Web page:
Case Study Polarization
The problem with polarizing articles isn't so much the exposing of (in this case) the Proud Boys - a group rallying and exacerbating racism, homophobia, violent misogyny, etc - but the hit-piece hyperbole and a conspicuous absence of any attempt at dispassionately researched evidence. The latter, if included, tends to introduce nuance, which makes it incompatible with the former. There are too many cases, in 2020, where the former completely displaces the latter.
In the article's own sub-heading, it claims to be a non-binary investigation, i.e. implying superiority to the crude Left versus Right spin propagated by the mainstream media. Is the claim honest? We know that prejudice devalues journalism. We tend to filter out unnecessary specifics if we know they've been cherry-picked simply to play to an easily identifiable, predetermined message. Writers, mindful of this filter, frequently try to present themselves as authentic and objective; but often it's a cover for standard propagandist techniques. Presenting a piece as genuine reportage sugars the pill of its subordination to a particular team bias. This article, sadly, is not genuine reportage.
By choosing to address serious cultural phenomena with a tabloid opinion-piece - politicized gossip, at best - instead of laying out facts in all their bald, incriminating, sometimes contradictory detail, the article isn't pushing back against the culture of prejudice; it's contributing to it. Perhaps this is the aim?
Polarization is a powerful atomization goal for manufacturing consent. We're told how clickbait and social media loves outrage and prejudice, to maximize engagement and profit from advertising. This may be true but it's also spin. Institutional authority loves them more. It uses outrage to cut lines of communication between groups (atomization) and polarization to weaponize demographics into more easily controlled public opinion blocs.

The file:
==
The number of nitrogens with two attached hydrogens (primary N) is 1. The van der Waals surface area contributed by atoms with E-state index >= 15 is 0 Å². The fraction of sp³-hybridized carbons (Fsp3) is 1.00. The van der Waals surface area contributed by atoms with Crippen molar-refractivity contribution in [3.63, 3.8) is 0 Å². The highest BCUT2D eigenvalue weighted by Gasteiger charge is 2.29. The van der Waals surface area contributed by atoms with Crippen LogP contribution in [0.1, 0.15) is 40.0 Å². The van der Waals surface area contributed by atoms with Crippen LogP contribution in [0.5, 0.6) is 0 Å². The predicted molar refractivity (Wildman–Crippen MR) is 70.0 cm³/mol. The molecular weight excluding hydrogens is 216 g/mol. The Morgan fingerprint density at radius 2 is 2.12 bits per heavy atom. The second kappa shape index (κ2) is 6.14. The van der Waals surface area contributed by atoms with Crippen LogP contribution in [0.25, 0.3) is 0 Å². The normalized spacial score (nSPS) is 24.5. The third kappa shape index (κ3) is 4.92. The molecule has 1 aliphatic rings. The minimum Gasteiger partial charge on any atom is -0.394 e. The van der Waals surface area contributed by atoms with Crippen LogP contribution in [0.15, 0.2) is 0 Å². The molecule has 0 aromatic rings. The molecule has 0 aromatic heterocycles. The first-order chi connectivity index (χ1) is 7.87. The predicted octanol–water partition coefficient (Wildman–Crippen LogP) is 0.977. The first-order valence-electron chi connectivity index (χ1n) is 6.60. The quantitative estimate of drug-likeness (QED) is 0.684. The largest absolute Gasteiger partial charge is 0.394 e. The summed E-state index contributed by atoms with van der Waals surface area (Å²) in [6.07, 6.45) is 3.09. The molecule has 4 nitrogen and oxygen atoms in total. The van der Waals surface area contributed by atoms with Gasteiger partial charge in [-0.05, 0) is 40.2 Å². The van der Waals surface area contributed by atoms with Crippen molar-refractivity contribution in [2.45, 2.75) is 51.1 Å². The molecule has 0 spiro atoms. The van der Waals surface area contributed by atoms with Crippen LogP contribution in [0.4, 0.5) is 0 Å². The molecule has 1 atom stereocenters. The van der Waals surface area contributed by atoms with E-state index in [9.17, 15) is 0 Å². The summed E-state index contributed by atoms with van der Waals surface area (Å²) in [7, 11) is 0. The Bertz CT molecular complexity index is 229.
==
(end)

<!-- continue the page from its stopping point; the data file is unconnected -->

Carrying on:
How and why does a tabloid opinion-piece exacerbate prejudice? Because hit-pieces aren't interested in educating about or understanding a phenomenon. They're all about brutalizing it; caricaturing it; dehumanizing it. Hence the dog in dog-whistle.
Consent, in this paradigm, is manufactured by emphasizing Ubermensch-Untermensch thinking, an approach that deliberately leaves no room for (nor has any expectation of) dialogue. The ubiquitous aim of Ubermensch-Untermensch propaganda is to reduce public discourse to a lowest common denominator game of team zealots. Ultimately, this makes larger dumber groups easier to manage by smaller smarter ones; which is why it proliferates in the mainstream and counter-cultural media.
Is the intention of the Proud Boys article to play into this divisive mandate? Or would the writer have concluded that his article had only become a hit-piece because the Proud Boys are so particularly evil, without perceiving himself a victim of prior conditioning and unwitting contributor to the very polarizing prejudice he seeks to expose?
Or is it simply that sensationalized or hyperbolized articles get visibility, whereas more considered, nuanced pieces fail to attract reader attention? Does an article have to use dog-whistling because dog-whistling is the only way to get an audience's attention? If that's what the reading population needs, shame on us.
I guess if dog-whistle sensationalism is the only reality of journalism today and if some vilification has to happen - if an article is to be read at all - it's understandable the article's writer chose to vilify the Proud Boys. It fits his bio's modus operandi and the "white chauvinism" concept, at least, deserves the approbation.